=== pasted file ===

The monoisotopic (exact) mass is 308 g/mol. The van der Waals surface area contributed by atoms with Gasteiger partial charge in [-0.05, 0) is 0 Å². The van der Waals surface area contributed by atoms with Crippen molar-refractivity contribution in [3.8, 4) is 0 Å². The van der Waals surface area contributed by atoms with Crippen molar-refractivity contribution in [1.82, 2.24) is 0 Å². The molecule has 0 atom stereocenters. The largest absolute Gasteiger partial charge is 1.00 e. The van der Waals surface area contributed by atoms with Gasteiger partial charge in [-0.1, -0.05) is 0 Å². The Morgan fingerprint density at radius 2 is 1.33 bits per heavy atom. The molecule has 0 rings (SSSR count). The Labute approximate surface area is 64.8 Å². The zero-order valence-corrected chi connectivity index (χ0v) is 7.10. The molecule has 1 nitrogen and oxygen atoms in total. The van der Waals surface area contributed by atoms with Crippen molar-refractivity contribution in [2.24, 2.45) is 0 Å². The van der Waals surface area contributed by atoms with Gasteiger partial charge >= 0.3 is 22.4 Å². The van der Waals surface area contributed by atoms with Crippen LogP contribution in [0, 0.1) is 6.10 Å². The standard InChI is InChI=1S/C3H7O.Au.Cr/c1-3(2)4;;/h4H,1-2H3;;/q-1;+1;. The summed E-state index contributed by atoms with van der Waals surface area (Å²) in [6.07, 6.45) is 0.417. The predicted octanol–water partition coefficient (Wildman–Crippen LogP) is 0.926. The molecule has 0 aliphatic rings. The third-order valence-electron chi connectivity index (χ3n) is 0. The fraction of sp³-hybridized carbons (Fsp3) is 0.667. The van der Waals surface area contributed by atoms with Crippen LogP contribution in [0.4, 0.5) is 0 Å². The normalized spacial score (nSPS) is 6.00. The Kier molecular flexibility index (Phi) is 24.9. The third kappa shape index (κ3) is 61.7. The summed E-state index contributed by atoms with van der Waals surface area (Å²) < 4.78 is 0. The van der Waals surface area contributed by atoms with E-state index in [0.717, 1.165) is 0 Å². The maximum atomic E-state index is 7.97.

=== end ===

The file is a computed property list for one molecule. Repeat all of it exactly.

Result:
The monoisotopic (exact) mass is 308 g/mol. The van der Waals surface area contributed by atoms with Gasteiger partial charge in [-0.05, 0) is 0 Å². The van der Waals surface area contributed by atoms with Crippen molar-refractivity contribution in [3.8, 4) is 0 Å². The van der Waals surface area contributed by atoms with Crippen molar-refractivity contribution in [1.82, 2.24) is 0 Å². The molecule has 0 atom stereocenters. The largest absolute Gasteiger partial charge is 1.00 e. The van der Waals surface area contributed by atoms with Gasteiger partial charge in [-0.1, -0.05) is 0 Å². The Morgan fingerprint density at radius 2 is 1.33 bits per heavy atom. The molecule has 0 rings (SSSR count). The Labute approximate surface area is 64.8 Å². The zero-order valence-corrected chi connectivity index (χ0v) is 7.10. The molecule has 1 nitrogen and oxygen atoms in total. The van der Waals surface area contributed by atoms with Crippen molar-refractivity contribution in [2.24, 2.45) is 0 Å². The van der Waals surface area contributed by atoms with Gasteiger partial charge >= 0.3 is 22.4 Å². The van der Waals surface area contributed by atoms with Crippen LogP contribution in [0, 0.1) is 6.10 Å². The standard InChI is InChI=1S/C3H7O.Au.Cr/c1-3(2)4;;/h4H,1-2H3;;/q-1;+1;. The summed E-state index contributed by atoms with van der Waals surface area (Å²) in [6.07, 6.45) is 0.417. The predicted octanol–water partition coefficient (Wildman–Crippen LogP) is 0.926. The molecule has 0 aliphatic rings. The third-order valence-electron chi connectivity index (χ3n) is 0. The fraction of sp³-hybridized carbons (Fsp3) is 0.667. The van der Waals surface area contributed by atoms with Crippen LogP contribution in [0.4, 0.5) is 0 Å². The normalized spacial score (nSPS) is 6.00. The Kier molecular flexibility index (Phi) is 24.9. The third kappa shape index (κ3) is 61.7. The summed E-state index contributed by atoms with van der Waals surface area (Å²) < 4.78 is 0. The van der Waals surface area contributed by atoms with E-state index in [0.717, 1.165) is 0 Å². The maximum atomic E-state index is 7.97.